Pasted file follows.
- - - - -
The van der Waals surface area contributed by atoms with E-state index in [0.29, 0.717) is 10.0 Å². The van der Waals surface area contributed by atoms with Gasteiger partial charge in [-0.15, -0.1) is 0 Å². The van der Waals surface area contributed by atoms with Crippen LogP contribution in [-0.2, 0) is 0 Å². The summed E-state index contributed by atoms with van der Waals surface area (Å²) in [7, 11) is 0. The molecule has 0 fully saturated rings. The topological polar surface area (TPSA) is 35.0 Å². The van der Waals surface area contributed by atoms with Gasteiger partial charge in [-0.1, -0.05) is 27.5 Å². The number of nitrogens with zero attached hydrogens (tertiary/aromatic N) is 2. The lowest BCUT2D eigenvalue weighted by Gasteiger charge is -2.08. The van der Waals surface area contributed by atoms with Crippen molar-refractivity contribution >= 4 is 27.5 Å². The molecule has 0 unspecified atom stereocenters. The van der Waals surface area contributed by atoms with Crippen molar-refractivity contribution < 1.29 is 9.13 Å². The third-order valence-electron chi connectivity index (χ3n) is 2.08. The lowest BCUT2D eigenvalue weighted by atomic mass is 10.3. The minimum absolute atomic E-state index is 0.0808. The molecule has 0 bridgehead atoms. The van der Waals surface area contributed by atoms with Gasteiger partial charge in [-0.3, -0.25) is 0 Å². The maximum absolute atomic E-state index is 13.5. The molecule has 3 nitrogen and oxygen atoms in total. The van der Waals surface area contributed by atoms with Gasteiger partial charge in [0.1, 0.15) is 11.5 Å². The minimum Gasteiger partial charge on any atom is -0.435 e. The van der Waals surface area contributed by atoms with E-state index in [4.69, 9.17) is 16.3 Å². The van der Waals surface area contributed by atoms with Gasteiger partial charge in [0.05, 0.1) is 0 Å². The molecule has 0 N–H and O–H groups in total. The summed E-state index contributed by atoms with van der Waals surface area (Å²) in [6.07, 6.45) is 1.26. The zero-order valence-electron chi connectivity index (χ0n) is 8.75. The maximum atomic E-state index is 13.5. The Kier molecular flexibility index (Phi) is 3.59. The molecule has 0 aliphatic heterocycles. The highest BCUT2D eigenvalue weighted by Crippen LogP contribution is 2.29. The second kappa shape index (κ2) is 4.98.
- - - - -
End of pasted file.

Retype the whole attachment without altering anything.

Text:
The van der Waals surface area contributed by atoms with E-state index in [0.29, 0.717) is 10.0 Å². The van der Waals surface area contributed by atoms with Gasteiger partial charge in [-0.15, -0.1) is 0 Å². The van der Waals surface area contributed by atoms with Crippen LogP contribution in [-0.2, 0) is 0 Å². The summed E-state index contributed by atoms with van der Waals surface area (Å²) in [7, 11) is 0. The molecule has 0 fully saturated rings. The topological polar surface area (TPSA) is 35.0 Å². The van der Waals surface area contributed by atoms with Gasteiger partial charge in [-0.1, -0.05) is 27.5 Å². The number of nitrogens with zero attached hydrogens (tertiary/aromatic N) is 2. The lowest BCUT2D eigenvalue weighted by Gasteiger charge is -2.08. The van der Waals surface area contributed by atoms with Crippen molar-refractivity contribution >= 4 is 27.5 Å². The molecule has 0 unspecified atom stereocenters. The van der Waals surface area contributed by atoms with Crippen molar-refractivity contribution < 1.29 is 9.13 Å². The third-order valence-electron chi connectivity index (χ3n) is 2.08. The lowest BCUT2D eigenvalue weighted by atomic mass is 10.3. The minimum absolute atomic E-state index is 0.0808. The molecule has 0 bridgehead atoms. The van der Waals surface area contributed by atoms with Gasteiger partial charge in [-0.3, -0.25) is 0 Å². The maximum absolute atomic E-state index is 13.5. The molecule has 3 nitrogen and oxygen atoms in total. The van der Waals surface area contributed by atoms with Gasteiger partial charge in [0.1, 0.15) is 11.5 Å². The minimum Gasteiger partial charge on any atom is -0.435 e. The van der Waals surface area contributed by atoms with E-state index in [4.69, 9.17) is 16.3 Å². The van der Waals surface area contributed by atoms with Gasteiger partial charge in [0.05, 0.1) is 0 Å². The molecule has 0 N–H and O–H groups in total. The summed E-state index contributed by atoms with van der Waals surface area (Å²) in [6.07, 6.45) is 1.26. The zero-order valence-electron chi connectivity index (χ0n) is 8.75. The maximum atomic E-state index is 13.5. The Kier molecular flexibility index (Phi) is 3.59. The molecule has 0 aliphatic heterocycles. The highest BCUT2D eigenvalue weighted by Crippen LogP contribution is 2.29. The second kappa shape index (κ2) is 4.98.